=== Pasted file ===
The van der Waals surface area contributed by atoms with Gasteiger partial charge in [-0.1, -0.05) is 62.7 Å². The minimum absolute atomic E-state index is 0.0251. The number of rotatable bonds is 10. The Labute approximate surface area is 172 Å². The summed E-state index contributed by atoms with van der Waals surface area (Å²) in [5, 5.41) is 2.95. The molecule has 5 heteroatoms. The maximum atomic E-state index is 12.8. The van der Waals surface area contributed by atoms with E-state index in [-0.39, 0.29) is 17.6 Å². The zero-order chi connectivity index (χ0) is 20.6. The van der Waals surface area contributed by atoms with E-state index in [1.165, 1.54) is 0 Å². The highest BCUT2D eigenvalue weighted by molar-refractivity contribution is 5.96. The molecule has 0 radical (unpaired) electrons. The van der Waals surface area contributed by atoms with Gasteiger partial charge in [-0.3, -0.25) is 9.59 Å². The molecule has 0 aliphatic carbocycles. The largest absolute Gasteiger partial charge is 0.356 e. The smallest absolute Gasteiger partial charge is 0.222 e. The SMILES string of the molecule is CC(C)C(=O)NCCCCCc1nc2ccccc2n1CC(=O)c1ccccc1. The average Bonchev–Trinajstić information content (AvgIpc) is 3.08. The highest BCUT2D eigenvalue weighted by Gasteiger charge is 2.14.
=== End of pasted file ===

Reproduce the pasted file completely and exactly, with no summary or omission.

The van der Waals surface area contributed by atoms with Gasteiger partial charge in [-0.1, -0.05) is 62.7 Å². The minimum absolute atomic E-state index is 0.0251. The number of rotatable bonds is 10. The Labute approximate surface area is 172 Å². The summed E-state index contributed by atoms with van der Waals surface area (Å²) in [5, 5.41) is 2.95. The molecule has 5 heteroatoms. The maximum atomic E-state index is 12.8. The van der Waals surface area contributed by atoms with E-state index in [-0.39, 0.29) is 17.6 Å². The zero-order chi connectivity index (χ0) is 20.6. The van der Waals surface area contributed by atoms with E-state index in [1.165, 1.54) is 0 Å². The highest BCUT2D eigenvalue weighted by molar-refractivity contribution is 5.96. The molecule has 0 radical (unpaired) electrons. The van der Waals surface area contributed by atoms with Gasteiger partial charge in [-0.3, -0.25) is 9.59 Å². The molecule has 0 aliphatic carbocycles. The largest absolute Gasteiger partial charge is 0.356 e. The smallest absolute Gasteiger partial charge is 0.222 e. The SMILES string of the molecule is CC(C)C(=O)NCCCCCc1nc2ccccc2n1CC(=O)c1ccccc1. The average Bonchev–Trinajstić information content (AvgIpc) is 3.08. The highest BCUT2D eigenvalue weighted by Gasteiger charge is 2.14.